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Amherst couple's charity sees 'win' with more than 100 homes built in El Salvador

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    An El Salvadoran woman cries as she and her children watch their new home being built by Operation Rescue, a mission run by Amherst couple Marsha Norberg and David Gantz.



Since starting their mission to build 100 homes on the mountaintops of El Salvador, Marsha Norberg and her husband, David Gantz, have been witness to remarkable things.

The retired Amherst couple will be the first to admit they had no idea what they were doing when they decided to build houses thousands of miles away from their cozy home.

Neither had worked in construction. They don’t live on site in the Third World country wracked by war and gangs. They don’t have unlimited funds to throw at the problem.

They just knew, returning from mission trips to the area, that the people they met deserved the basic needs of shelter and security that a permanent structure would provide. And so they started Operation Rescue in 2014 with the glaring difference between their comfortable neighborhood and the extreme poverty they saw in El Salvador in their minds. Why, they asked themselves, are we so favored merely because we were born here?

The bare-bones operation started collecting donations and planning for 100 basic homes, cinder-block structures of only 650 to

700 square feet with no running water or plumbing but with doors and metal shutters over window openings.

By the end of July when their mission was profiled in The Chronicle-Telegram, 95 homes had gone up and the couple felt confident they would reach their initial goal.

But now, they say, divine intervention has moved the goalpost.

“God is good. It leaves you speechless,” Norberg said.

Their story ran in The Chronicle on July 31. It outlined how each home costs $2,100 with locally sourced materials. The couple donates their time and all administrative costs and works with a local project manager on site that provides information and photographs of construction and submits budgets and applications for homes. There is such a need that the charity tries to prioritize families by need, such as if they include many young children or elderly.

Weeks later, money started to trickle in. And then, like the rainy season in El Salvador, the deluge came.

In less than two months, the charity received $23,225 in donations.

One anonymous donor contacted the couple and asked to come by and talk about the work they were doing. They do not know the couple and spent maybe an hour or so discussing the mission, Gantz said.

“We thought they were going to make a donation, but then they told us they wanted to build 10 houses,” he said.

They gave the couple a check for $21,000.

“Time and time again over the past four years we have seen acts of unbelievable kindness and generosity. That’s what we’re learning from this whole mission,” Norberg said. “If you just listen to the TV news, you’d be in despair. But there are so many good people out there willing to help in ways that you wouldn’t believe.”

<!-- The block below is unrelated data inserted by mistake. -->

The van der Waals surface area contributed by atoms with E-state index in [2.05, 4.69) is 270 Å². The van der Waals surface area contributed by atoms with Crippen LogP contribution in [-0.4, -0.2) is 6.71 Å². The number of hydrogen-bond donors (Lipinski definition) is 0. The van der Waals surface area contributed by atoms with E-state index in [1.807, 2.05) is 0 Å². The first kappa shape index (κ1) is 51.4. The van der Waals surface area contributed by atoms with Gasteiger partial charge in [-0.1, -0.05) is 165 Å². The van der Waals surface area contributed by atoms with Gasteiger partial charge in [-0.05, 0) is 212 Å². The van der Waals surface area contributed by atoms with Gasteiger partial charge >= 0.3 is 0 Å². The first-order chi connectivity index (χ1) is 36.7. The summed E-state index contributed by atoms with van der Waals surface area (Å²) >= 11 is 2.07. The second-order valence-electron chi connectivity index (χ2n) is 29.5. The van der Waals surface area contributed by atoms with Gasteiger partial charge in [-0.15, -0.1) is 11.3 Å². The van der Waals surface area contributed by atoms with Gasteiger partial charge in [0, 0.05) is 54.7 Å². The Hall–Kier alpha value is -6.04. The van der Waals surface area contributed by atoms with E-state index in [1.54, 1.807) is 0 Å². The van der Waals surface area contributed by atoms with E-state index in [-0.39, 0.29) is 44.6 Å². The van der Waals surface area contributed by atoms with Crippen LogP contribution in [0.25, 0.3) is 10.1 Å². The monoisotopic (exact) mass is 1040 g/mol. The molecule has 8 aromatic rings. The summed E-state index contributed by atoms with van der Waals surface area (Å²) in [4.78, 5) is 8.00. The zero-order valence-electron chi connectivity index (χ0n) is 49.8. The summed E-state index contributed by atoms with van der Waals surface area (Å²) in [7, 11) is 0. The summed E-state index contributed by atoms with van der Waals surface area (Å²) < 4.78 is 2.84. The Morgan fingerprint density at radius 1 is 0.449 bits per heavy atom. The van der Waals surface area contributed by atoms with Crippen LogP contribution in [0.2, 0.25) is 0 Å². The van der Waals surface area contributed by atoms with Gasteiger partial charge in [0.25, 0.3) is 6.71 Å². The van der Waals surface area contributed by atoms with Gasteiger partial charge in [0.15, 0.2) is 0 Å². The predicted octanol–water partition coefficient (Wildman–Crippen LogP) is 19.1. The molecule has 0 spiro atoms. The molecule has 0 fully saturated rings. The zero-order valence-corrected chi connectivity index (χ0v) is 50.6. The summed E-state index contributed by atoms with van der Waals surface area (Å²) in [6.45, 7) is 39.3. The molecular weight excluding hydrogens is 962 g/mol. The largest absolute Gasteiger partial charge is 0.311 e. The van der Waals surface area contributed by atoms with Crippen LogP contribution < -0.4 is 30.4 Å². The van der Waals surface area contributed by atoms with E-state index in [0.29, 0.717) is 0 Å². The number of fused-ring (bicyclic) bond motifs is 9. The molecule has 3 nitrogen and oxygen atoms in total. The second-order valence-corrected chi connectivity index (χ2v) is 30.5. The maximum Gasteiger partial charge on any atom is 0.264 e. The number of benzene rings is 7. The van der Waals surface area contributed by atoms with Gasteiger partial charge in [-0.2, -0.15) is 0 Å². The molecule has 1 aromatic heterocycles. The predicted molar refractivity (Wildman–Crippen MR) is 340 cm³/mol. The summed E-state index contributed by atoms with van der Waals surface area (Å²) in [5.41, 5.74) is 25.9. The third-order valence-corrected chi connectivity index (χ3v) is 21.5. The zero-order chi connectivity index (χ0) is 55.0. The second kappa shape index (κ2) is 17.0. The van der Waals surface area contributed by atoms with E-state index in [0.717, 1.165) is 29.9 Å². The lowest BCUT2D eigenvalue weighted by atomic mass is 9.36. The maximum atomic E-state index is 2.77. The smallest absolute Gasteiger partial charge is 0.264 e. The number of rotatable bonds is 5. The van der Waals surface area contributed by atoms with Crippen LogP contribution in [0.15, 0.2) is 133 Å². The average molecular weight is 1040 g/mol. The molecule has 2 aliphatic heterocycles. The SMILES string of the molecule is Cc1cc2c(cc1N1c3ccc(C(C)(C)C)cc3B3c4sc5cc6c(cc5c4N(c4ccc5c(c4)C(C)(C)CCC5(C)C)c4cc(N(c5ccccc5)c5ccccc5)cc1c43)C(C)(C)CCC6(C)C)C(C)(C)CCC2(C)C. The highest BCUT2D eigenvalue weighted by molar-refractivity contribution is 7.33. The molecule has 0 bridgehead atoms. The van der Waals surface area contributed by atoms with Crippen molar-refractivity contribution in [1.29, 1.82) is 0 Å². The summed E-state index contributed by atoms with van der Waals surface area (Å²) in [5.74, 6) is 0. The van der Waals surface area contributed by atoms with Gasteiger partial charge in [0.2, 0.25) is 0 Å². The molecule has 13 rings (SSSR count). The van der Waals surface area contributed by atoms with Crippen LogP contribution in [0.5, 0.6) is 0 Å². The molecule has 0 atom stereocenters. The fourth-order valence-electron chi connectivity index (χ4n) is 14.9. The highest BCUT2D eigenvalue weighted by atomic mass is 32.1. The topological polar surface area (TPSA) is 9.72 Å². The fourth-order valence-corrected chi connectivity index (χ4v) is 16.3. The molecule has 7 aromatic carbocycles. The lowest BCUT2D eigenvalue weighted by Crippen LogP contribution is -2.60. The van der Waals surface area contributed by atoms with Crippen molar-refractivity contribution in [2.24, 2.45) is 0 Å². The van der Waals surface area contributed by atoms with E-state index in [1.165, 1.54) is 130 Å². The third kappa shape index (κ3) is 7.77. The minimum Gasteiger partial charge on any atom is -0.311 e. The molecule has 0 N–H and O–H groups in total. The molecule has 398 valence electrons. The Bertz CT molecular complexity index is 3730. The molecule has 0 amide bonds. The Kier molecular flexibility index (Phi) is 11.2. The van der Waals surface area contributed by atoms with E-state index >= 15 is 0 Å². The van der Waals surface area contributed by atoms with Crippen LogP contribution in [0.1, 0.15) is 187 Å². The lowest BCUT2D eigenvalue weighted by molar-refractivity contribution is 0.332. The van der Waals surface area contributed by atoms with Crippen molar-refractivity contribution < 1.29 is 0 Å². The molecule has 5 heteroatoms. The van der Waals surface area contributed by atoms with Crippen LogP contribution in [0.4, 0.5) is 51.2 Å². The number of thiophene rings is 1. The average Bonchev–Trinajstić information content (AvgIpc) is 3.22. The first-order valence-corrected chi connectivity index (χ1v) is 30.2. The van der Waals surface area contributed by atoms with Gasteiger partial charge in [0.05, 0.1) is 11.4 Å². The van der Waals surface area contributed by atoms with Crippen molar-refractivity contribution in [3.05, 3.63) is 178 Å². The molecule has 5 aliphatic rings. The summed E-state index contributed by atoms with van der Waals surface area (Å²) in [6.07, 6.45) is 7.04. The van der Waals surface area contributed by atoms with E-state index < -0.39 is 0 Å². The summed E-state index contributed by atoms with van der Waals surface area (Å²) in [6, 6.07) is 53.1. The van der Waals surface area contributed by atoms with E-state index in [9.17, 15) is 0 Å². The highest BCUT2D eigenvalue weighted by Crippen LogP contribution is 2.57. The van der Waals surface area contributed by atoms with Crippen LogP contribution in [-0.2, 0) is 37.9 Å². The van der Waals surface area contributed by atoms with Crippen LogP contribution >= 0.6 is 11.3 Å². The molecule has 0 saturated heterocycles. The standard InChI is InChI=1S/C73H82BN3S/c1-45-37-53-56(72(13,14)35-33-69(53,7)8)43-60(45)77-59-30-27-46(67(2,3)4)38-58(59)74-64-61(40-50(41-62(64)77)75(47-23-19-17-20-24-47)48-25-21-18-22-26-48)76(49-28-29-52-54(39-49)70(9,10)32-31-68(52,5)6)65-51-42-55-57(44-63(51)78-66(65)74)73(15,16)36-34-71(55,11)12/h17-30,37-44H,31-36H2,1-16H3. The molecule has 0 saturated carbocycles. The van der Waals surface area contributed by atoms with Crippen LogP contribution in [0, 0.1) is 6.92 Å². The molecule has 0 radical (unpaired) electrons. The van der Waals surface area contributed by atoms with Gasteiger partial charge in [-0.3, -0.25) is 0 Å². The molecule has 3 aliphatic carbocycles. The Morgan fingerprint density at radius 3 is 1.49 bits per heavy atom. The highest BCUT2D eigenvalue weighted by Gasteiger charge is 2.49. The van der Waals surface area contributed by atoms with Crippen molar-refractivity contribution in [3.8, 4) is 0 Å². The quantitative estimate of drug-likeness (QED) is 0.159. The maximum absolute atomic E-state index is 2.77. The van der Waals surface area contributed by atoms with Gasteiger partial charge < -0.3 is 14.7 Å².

Another donation came from an elderly woman — also a stranger to the couple — who had been praying for a way to give back.

“She said, ‘I am 85 years old, I had a wonderful husband and I just want to thank Him by building a house for the poor,’” Gantz said.

“She told us she had been looking for some place to give her thanks back to God and when she saw that article she knew that was it. Immediately,” Norberg said.

The woman’s daughter signed off on the check so the family was aware of her wishes and the woman sent it along with a note.

Another woman who uses a walker brought a donation to the house, though she couldn’t get out of the car to deliver it. A person at a store recognized Norberg and gave her $25.

The stories will become part of the bigger story, how a pair of willing hearts saying “yes” to what they believed God was calling them to do is helping to change futures a world away. The couple is writing a book about the experience and is being asked to speak this month as the Cleveland Catholic Diocese prepares its celebrations to mark the canonization of Oscar Romero.

Romero was the archbishop of San Salvador when he was shot during Mass in 1980 at the beginning of the civil war in El Salvador. The Roman Catholic Church has declared him a martyr and Pope Francis will canonize him this month. The Cleveland Diocese has been involved in the country and a Cleveland nun and layworker also was killed there in 1980.

“We’re just doing this one step at a time and having Him light our path. Honestly, this is what God wants done,” Norberg said. “We’re all just a little piece of this amazing movement of charity and outpouring of love and humanitarianism.”

“In this day and age, it’s nice to have a win every now and then,” Gantz said.

For information on Operation Rescue, visit

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